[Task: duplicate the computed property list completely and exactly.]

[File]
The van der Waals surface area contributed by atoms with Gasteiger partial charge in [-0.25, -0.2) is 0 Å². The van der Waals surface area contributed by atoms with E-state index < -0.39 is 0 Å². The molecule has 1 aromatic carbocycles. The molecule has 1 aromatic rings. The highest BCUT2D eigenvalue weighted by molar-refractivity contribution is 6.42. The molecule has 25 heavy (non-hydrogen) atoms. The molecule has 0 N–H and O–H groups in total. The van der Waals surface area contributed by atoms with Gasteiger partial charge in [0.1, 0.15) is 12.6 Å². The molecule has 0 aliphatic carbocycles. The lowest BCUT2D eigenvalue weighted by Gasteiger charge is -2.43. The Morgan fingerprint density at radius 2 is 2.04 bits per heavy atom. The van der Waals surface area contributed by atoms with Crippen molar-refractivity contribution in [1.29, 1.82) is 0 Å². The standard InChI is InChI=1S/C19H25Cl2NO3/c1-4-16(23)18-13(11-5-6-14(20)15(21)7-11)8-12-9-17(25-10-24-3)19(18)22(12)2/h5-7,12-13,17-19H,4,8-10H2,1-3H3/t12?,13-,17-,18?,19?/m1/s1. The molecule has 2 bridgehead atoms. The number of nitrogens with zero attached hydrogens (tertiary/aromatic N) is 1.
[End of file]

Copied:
The van der Waals surface area contributed by atoms with Gasteiger partial charge in [-0.25, -0.2) is 0 Å². The van der Waals surface area contributed by atoms with E-state index < -0.39 is 0 Å². The molecule has 1 aromatic carbocycles. The molecule has 1 aromatic rings. The highest BCUT2D eigenvalue weighted by molar-refractivity contribution is 6.42. The molecule has 25 heavy (non-hydrogen) atoms. The molecule has 0 N–H and O–H groups in total. The van der Waals surface area contributed by atoms with Gasteiger partial charge in [0.1, 0.15) is 12.6 Å². The molecule has 0 aliphatic carbocycles. The lowest BCUT2D eigenvalue weighted by Gasteiger charge is -2.43. The Morgan fingerprint density at radius 2 is 2.04 bits per heavy atom. The van der Waals surface area contributed by atoms with Crippen molar-refractivity contribution in [1.29, 1.82) is 0 Å². The standard InChI is InChI=1S/C19H25Cl2NO3/c1-4-16(23)18-13(11-5-6-14(20)15(21)7-11)8-12-9-17(25-10-24-3)19(18)22(12)2/h5-7,12-13,17-19H,4,8-10H2,1-3H3/t12?,13-,17-,18?,19?/m1/s1. The molecule has 2 bridgehead atoms. The number of nitrogens with zero attached hydrogens (tertiary/aromatic N) is 1.